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Existing-home sales slide slightly in November

by Kerrie Kennedy

Existing-home sales slide slightly in November

Existing-home sales fell in November, ending a five-month streak of month-over-month gains, according to a new report from the National Association of Realtors.

Total existing-home sales were down 2.5% from October, although compared to November 2019, they were up 25.8%.
“Home sales in November took a marginal step back, but sales for all of 2020 are already on pace to surpass last year’s levels,” said NAR Chief Economist Lawrence Yun in a press release. “Given the COVID-19 pandemic, it’s amazing that the housing sector is outperforming expectations.”

Yun noted that rising coronavirus cases across the country along with continued unemployment woes are holding some consumers back.

“Circumstances are far from being back to the pre-pandemic normal,” he said. “However, the latest stimulus package and with the vaccine distribution underway, and a very strong demand for homeownership still prevalent, robust growth is forthcoming for 2021.”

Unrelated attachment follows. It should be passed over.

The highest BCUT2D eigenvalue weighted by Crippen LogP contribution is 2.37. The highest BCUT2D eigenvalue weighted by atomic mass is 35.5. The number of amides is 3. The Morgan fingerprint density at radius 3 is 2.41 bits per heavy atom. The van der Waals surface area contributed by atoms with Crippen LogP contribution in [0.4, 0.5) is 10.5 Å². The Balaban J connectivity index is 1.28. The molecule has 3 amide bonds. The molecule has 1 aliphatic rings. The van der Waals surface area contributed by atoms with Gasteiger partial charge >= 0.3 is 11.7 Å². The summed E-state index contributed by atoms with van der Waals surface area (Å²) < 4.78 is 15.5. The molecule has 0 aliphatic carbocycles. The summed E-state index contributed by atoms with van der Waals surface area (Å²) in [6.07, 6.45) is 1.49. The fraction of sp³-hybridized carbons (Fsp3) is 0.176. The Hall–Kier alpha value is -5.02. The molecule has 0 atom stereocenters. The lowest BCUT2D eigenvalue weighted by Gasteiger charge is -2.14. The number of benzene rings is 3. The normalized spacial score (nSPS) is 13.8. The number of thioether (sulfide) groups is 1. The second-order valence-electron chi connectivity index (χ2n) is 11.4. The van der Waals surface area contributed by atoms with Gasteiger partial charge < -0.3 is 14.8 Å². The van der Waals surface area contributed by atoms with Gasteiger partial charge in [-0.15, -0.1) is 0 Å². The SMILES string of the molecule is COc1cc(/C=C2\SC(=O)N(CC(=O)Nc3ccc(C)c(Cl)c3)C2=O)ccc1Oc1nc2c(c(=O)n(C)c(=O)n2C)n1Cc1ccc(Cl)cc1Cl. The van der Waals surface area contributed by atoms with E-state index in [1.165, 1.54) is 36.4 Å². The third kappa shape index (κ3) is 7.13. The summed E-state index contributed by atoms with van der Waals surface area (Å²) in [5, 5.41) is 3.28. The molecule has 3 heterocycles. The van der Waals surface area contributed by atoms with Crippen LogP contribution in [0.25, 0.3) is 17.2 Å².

The median existing-home price for all housing types in November was $310,800, up 14.6% from November 2019, marking 105 straight months of year-over-year gains.

  All major regions either took a step back or held steady in November from the previous month, although all experienced significant year-over-year growth.

In the South, existing-home sales fell 3.8% in November from the previous month but were still 25.9% higher year over year. The median price in the South was $270,000, a 15.0% increase from November 2019.

According to NAR, first-time buyers were responsible for 32% of sales in November but noted that rising prices might start to impact those numbers.

During NAR’s Real Estate Forecast Summit, held earlier this month, industry insiders predicted mortgage rates will hover around 3% in the coming year, with annual median home price increasing an estimated 8.0%.

“Housing affordability, which had greatly benefitted from falling mortgage rates, are now being challenged due to record-high home prices,” Yun said. “That could place strain on some potential consumers, particularly first-time buyers.”

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